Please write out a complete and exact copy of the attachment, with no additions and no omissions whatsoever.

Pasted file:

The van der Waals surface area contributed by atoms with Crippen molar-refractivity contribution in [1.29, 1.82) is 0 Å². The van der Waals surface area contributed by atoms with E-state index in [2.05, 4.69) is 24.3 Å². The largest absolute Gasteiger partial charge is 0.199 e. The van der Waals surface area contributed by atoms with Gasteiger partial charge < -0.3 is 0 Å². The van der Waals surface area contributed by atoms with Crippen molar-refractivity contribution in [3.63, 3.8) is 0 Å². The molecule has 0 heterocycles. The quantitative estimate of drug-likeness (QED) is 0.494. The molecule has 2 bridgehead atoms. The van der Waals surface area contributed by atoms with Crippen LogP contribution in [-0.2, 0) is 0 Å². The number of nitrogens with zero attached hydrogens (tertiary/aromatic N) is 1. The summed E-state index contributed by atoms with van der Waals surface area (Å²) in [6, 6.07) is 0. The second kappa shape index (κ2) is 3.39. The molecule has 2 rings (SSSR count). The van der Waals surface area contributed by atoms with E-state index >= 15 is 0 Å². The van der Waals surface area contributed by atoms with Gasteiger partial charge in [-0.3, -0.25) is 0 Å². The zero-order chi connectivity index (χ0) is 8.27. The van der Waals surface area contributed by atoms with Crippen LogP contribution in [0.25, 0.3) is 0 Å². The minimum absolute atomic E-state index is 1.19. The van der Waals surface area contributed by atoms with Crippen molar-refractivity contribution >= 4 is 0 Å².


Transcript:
The van der Waals surface area contributed by atoms with Crippen molar-refractivity contribution in [1.29, 1.82) is 0 Å². The van der Waals surface area contributed by atoms with E-state index in [2.05, 4.69) is 24.3 Å². The largest absolute Gasteiger partial charge is 0.199 e. The van der Waals surface area contributed by atoms with Gasteiger partial charge < -0.3 is 0 Å². The van der Waals surface area contributed by atoms with Crippen molar-refractivity contribution in [3.63, 3.8) is 0 Å². The molecule has 0 heterocycles. The quantitative estimate of drug-likeness (QED) is 0.494. The molecule has 2 bridgehead atoms. The van der Waals surface area contributed by atoms with Crippen LogP contribution in [-0.2, 0) is 0 Å². The number of nitrogens with zero attached hydrogens (tertiary/aromatic N) is 1. The summed E-state index contributed by atoms with van der Waals surface area (Å²) in [6, 6.07) is 0. The second kappa shape index (κ2) is 3.39. The molecule has 2 rings (SSSR count). The van der Waals surface area contributed by atoms with E-state index >= 15 is 0 Å². The van der Waals surface area contributed by atoms with Gasteiger partial charge in [-0.3, -0.25) is 0 Å². The zero-order chi connectivity index (χ0) is 8.27. The van der Waals surface area contributed by atoms with Crippen LogP contribution in [0.25, 0.3) is 0 Å². The minimum absolute atomic E-state index is 1.19. The van der Waals surface area contributed by atoms with Crippen molar-refractivity contribution >= 4 is 0 Å².